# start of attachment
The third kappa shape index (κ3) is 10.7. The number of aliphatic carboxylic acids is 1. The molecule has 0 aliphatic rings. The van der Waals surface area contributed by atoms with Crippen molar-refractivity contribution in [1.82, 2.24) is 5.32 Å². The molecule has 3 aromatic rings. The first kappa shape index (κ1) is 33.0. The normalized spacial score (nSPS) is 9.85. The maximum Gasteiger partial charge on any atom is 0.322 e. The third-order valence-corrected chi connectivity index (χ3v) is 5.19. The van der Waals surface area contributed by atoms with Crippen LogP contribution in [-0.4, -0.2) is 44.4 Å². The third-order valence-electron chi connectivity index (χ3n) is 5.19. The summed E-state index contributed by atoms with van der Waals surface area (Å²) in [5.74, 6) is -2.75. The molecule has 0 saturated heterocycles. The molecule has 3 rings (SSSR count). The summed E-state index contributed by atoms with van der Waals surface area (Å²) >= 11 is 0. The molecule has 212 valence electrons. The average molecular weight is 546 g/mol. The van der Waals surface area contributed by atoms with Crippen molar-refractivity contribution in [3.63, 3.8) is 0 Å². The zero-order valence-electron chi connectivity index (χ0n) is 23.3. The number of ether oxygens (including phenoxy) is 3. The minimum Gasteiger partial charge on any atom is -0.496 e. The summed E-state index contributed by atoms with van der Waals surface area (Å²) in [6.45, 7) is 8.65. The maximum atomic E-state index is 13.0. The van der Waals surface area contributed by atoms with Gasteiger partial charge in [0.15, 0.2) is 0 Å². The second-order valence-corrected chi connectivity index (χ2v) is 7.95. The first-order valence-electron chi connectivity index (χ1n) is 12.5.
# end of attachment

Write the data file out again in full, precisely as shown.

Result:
The third kappa shape index (κ3) is 10.7. The number of aliphatic carboxylic acids is 1. The molecule has 0 aliphatic rings. The van der Waals surface area contributed by atoms with Crippen molar-refractivity contribution in [1.82, 2.24) is 5.32 Å². The molecule has 3 aromatic rings. The first kappa shape index (κ1) is 33.0. The normalized spacial score (nSPS) is 9.85. The maximum Gasteiger partial charge on any atom is 0.322 e. The third-order valence-corrected chi connectivity index (χ3v) is 5.19. The van der Waals surface area contributed by atoms with Crippen LogP contribution in [-0.4, -0.2) is 44.4 Å². The third-order valence-electron chi connectivity index (χ3n) is 5.19. The summed E-state index contributed by atoms with van der Waals surface area (Å²) in [5.74, 6) is -2.75. The molecule has 0 saturated heterocycles. The molecule has 3 rings (SSSR count). The summed E-state index contributed by atoms with van der Waals surface area (Å²) >= 11 is 0. The molecule has 212 valence electrons. The average molecular weight is 546 g/mol. The van der Waals surface area contributed by atoms with Crippen molar-refractivity contribution in [3.63, 3.8) is 0 Å². The zero-order valence-electron chi connectivity index (χ0n) is 23.3. The number of ether oxygens (including phenoxy) is 3. The minimum Gasteiger partial charge on any atom is -0.496 e. The summed E-state index contributed by atoms with van der Waals surface area (Å²) in [6.45, 7) is 8.65. The maximum atomic E-state index is 13.0. The van der Waals surface area contributed by atoms with Gasteiger partial charge in [0.15, 0.2) is 0 Å². The second-order valence-corrected chi connectivity index (χ2v) is 7.95. The first-order valence-electron chi connectivity index (χ1n) is 12.5.